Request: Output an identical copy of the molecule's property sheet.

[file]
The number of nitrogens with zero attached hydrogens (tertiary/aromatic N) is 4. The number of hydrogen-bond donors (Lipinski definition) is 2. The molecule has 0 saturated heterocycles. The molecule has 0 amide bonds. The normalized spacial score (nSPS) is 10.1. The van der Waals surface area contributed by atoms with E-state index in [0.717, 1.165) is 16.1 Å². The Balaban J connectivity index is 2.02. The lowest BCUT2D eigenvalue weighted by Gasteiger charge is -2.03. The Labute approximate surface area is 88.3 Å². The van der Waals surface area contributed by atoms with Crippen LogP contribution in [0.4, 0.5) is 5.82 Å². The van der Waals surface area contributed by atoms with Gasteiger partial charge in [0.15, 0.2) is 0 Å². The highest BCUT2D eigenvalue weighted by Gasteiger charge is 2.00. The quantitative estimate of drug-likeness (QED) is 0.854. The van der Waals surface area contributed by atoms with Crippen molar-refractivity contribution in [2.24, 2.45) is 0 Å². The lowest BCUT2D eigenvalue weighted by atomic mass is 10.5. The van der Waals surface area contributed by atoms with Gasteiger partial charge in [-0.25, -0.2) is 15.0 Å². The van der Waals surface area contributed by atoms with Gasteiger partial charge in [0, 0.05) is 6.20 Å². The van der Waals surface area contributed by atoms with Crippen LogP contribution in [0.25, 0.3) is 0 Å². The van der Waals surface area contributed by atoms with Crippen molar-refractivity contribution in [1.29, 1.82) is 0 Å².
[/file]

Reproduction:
The number of nitrogens with zero attached hydrogens (tertiary/aromatic N) is 4. The number of hydrogen-bond donors (Lipinski definition) is 2. The molecule has 0 saturated heterocycles. The molecule has 0 amide bonds. The normalized spacial score (nSPS) is 10.1. The van der Waals surface area contributed by atoms with E-state index in [0.717, 1.165) is 16.1 Å². The Balaban J connectivity index is 2.02. The lowest BCUT2D eigenvalue weighted by Gasteiger charge is -2.03. The Labute approximate surface area is 88.3 Å². The van der Waals surface area contributed by atoms with Crippen LogP contribution in [0.4, 0.5) is 5.82 Å². The van der Waals surface area contributed by atoms with Gasteiger partial charge in [0.15, 0.2) is 0 Å². The highest BCUT2D eigenvalue weighted by Gasteiger charge is 2.00. The quantitative estimate of drug-likeness (QED) is 0.854. The van der Waals surface area contributed by atoms with Crippen molar-refractivity contribution in [2.24, 2.45) is 0 Å². The lowest BCUT2D eigenvalue weighted by atomic mass is 10.5. The van der Waals surface area contributed by atoms with Gasteiger partial charge in [-0.25, -0.2) is 15.0 Å². The van der Waals surface area contributed by atoms with Gasteiger partial charge in [0, 0.05) is 6.20 Å². The van der Waals surface area contributed by atoms with Crippen LogP contribution in [0.25, 0.3) is 0 Å². The van der Waals surface area contributed by atoms with Crippen molar-refractivity contribution in [1.29, 1.82) is 0 Å².